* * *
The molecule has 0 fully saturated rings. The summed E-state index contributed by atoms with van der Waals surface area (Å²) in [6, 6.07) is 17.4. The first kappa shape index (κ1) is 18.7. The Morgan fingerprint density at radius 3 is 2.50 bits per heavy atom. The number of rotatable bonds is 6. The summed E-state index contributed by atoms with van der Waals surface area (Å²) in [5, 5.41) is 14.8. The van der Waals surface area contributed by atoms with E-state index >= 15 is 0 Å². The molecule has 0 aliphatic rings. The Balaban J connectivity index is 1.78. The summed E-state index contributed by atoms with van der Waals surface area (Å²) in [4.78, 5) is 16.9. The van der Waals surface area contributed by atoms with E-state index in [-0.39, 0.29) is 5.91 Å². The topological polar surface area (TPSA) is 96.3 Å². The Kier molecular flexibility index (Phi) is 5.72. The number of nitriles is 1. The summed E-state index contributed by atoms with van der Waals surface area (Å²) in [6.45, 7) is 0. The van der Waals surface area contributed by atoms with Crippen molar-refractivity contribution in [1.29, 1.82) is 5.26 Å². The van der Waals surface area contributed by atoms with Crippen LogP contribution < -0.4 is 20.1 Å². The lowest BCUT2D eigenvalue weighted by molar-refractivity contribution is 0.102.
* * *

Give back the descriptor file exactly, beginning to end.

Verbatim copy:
The molecule has 0 fully saturated rings. The summed E-state index contributed by atoms with van der Waals surface area (Å²) in [6, 6.07) is 17.4. The first kappa shape index (κ1) is 18.7. The Morgan fingerprint density at radius 3 is 2.50 bits per heavy atom. The number of rotatable bonds is 6. The summed E-state index contributed by atoms with van der Waals surface area (Å²) in [5, 5.41) is 14.8. The van der Waals surface area contributed by atoms with E-state index >= 15 is 0 Å². The molecule has 0 aliphatic rings. The Balaban J connectivity index is 1.78. The summed E-state index contributed by atoms with van der Waals surface area (Å²) in [4.78, 5) is 16.9. The van der Waals surface area contributed by atoms with E-state index in [-0.39, 0.29) is 5.91 Å². The topological polar surface area (TPSA) is 96.3 Å². The Kier molecular flexibility index (Phi) is 5.72. The number of nitriles is 1. The summed E-state index contributed by atoms with van der Waals surface area (Å²) in [6.45, 7) is 0. The van der Waals surface area contributed by atoms with Crippen molar-refractivity contribution in [1.29, 1.82) is 5.26 Å². The van der Waals surface area contributed by atoms with Crippen LogP contribution < -0.4 is 20.1 Å². The lowest BCUT2D eigenvalue weighted by molar-refractivity contribution is 0.102.